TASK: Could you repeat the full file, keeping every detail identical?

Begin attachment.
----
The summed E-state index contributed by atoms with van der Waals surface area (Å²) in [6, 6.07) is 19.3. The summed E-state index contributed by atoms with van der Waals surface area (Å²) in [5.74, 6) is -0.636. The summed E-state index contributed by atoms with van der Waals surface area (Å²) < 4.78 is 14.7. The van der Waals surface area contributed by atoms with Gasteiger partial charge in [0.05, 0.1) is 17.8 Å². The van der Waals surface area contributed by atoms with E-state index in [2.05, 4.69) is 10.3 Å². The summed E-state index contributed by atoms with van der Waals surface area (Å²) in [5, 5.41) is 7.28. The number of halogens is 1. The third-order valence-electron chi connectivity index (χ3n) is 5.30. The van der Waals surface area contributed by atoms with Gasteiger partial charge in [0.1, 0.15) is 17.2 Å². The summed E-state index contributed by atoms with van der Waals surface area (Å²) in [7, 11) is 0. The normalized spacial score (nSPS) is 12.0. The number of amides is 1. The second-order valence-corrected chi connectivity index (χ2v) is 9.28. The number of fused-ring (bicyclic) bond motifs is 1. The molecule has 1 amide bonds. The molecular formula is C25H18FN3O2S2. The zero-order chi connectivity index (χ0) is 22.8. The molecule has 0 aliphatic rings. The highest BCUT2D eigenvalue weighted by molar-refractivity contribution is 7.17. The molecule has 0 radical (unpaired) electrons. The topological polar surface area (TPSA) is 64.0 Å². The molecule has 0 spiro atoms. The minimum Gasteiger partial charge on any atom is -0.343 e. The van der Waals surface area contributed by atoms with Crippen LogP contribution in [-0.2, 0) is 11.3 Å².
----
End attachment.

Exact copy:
The summed E-state index contributed by atoms with van der Waals surface area (Å²) in [6, 6.07) is 19.3. The summed E-state index contributed by atoms with van der Waals surface area (Å²) in [5.74, 6) is -0.636. The summed E-state index contributed by atoms with van der Waals surface area (Å²) < 4.78 is 14.7. The van der Waals surface area contributed by atoms with Gasteiger partial charge in [0.05, 0.1) is 17.8 Å². The van der Waals surface area contributed by atoms with E-state index in [2.05, 4.69) is 10.3 Å². The summed E-state index contributed by atoms with van der Waals surface area (Å²) in [5, 5.41) is 7.28. The number of halogens is 1. The third-order valence-electron chi connectivity index (χ3n) is 5.30. The van der Waals surface area contributed by atoms with Gasteiger partial charge in [0.1, 0.15) is 17.2 Å². The summed E-state index contributed by atoms with van der Waals surface area (Å²) in [7, 11) is 0. The normalized spacial score (nSPS) is 12.0. The number of amides is 1. The second-order valence-corrected chi connectivity index (χ2v) is 9.28. The number of fused-ring (bicyclic) bond motifs is 1. The molecule has 1 amide bonds. The molecular formula is C25H18FN3O2S2. The zero-order chi connectivity index (χ0) is 22.8. The molecule has 0 aliphatic rings. The highest BCUT2D eigenvalue weighted by molar-refractivity contribution is 7.17. The molecule has 0 radical (unpaired) electrons. The topological polar surface area (TPSA) is 64.0 Å². The molecule has 0 spiro atoms. The minimum Gasteiger partial charge on any atom is -0.343 e. The van der Waals surface area contributed by atoms with Crippen LogP contribution in [-0.2, 0) is 11.3 Å².